Remember that time you lived contentedly in a not-so-great dorm or building or neighborhood? That’s normal: An enormous new meta-study of 400,000 people across America, Europe, and Asia finds that neighborhood satisfaction is only weakly correlated with the realities of the neighborhood itself.
“It’s all in our heads,” according to author Zachary Neal, associate professor of psychology at Michigan State University, who pooled findings from 27 studies. “Contrary to what many would think, characteristics of your neighborhood have little to do with how satisfied you are with it.” The research was published in Urban Studies.
This is jolting news to the city planners, developers, politicians, and neighbors who devote their lives to creating lovely locales and now need to reconsider what, exactly, makes people love their surroundings. Neal found that neighborhood characteristics such as curb appeal and services such as snow plowing account for just 16% of a person’s satisfaction with the neighborhood.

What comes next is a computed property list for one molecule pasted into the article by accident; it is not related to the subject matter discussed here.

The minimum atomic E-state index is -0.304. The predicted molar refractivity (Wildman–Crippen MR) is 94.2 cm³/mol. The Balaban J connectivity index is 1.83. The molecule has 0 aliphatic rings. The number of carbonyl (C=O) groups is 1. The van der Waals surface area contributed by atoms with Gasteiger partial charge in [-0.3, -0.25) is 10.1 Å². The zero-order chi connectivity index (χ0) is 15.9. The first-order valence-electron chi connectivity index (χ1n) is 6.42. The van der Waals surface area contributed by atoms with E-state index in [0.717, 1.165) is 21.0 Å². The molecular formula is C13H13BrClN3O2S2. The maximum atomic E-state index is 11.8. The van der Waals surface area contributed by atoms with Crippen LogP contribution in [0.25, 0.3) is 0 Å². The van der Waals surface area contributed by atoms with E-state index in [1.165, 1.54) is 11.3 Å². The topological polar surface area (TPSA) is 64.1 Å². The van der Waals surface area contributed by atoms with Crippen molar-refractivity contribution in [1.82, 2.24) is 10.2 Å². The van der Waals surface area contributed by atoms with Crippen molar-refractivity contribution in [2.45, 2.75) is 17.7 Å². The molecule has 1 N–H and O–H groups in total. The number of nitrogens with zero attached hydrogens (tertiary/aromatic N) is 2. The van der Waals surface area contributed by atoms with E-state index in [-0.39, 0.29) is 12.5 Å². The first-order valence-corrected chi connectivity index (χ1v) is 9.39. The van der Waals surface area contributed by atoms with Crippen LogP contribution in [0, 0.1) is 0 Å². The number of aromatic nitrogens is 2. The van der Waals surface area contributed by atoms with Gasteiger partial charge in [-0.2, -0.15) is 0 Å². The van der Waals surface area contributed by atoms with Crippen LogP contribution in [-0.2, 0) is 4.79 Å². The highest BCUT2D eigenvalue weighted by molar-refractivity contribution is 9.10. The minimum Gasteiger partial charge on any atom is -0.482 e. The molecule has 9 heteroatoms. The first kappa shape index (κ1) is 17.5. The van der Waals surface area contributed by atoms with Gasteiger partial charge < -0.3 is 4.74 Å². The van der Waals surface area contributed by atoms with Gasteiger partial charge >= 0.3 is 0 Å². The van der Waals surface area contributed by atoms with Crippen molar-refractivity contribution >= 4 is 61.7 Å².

Neal knew that people base their evaluations on other factors, because neighborhood ratings vary quite widely, even among people in the same neighborhood. “That tells us something besides the neighborhood itself is responsible for how much satisfaction each person reports having,” he said in a news release.
Neal says that people’s satisfaction likely relates to their own personality traits, such as agreeableness, and that when it comes to neighborhoods, perception is much more important than reality. People are more satisfied “if they merely think schools are good, even if the schools aren’t actually that great.”